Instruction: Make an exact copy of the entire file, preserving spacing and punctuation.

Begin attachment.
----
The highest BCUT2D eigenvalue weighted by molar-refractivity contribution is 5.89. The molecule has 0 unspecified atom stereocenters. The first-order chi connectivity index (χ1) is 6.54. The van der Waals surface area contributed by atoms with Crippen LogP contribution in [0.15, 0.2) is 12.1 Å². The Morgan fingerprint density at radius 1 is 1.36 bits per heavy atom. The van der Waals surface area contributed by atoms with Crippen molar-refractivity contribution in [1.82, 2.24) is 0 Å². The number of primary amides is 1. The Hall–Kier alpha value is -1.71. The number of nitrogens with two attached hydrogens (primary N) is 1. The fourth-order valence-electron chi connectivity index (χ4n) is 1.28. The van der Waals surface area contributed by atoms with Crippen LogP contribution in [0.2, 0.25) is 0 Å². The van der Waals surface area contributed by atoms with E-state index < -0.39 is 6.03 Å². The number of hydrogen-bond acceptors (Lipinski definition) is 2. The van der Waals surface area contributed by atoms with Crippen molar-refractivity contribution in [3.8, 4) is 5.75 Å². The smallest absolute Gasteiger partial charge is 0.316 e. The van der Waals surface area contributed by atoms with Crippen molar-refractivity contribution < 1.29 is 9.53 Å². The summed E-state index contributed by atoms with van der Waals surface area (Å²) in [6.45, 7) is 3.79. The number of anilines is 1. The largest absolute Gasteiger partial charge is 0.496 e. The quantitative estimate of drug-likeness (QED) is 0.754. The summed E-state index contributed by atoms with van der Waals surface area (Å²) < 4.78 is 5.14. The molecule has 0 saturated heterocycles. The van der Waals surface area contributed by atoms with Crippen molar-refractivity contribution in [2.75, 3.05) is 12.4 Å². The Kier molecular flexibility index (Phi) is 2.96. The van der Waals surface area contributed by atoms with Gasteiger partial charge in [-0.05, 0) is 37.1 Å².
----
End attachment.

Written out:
The highest BCUT2D eigenvalue weighted by molar-refractivity contribution is 5.89. The molecule has 0 unspecified atom stereocenters. The first-order chi connectivity index (χ1) is 6.54. The van der Waals surface area contributed by atoms with Crippen LogP contribution in [0.15, 0.2) is 12.1 Å². The Morgan fingerprint density at radius 1 is 1.36 bits per heavy atom. The van der Waals surface area contributed by atoms with Crippen molar-refractivity contribution in [1.82, 2.24) is 0 Å². The number of primary amides is 1. The Hall–Kier alpha value is -1.71. The number of nitrogens with two attached hydrogens (primary N) is 1. The fourth-order valence-electron chi connectivity index (χ4n) is 1.28. The van der Waals surface area contributed by atoms with Crippen LogP contribution in [0.2, 0.25) is 0 Å². The van der Waals surface area contributed by atoms with E-state index < -0.39 is 6.03 Å². The number of hydrogen-bond acceptors (Lipinski definition) is 2. The van der Waals surface area contributed by atoms with Crippen molar-refractivity contribution in [3.8, 4) is 5.75 Å². The smallest absolute Gasteiger partial charge is 0.316 e. The van der Waals surface area contributed by atoms with Crippen molar-refractivity contribution < 1.29 is 9.53 Å². The summed E-state index contributed by atoms with van der Waals surface area (Å²) in [6.45, 7) is 3.79. The number of anilines is 1. The largest absolute Gasteiger partial charge is 0.496 e. The quantitative estimate of drug-likeness (QED) is 0.754. The summed E-state index contributed by atoms with van der Waals surface area (Å²) < 4.78 is 5.14. The molecule has 0 saturated heterocycles. The van der Waals surface area contributed by atoms with Crippen molar-refractivity contribution in [2.75, 3.05) is 12.4 Å². The Kier molecular flexibility index (Phi) is 2.96. The van der Waals surface area contributed by atoms with Gasteiger partial charge in [-0.05, 0) is 37.1 Å².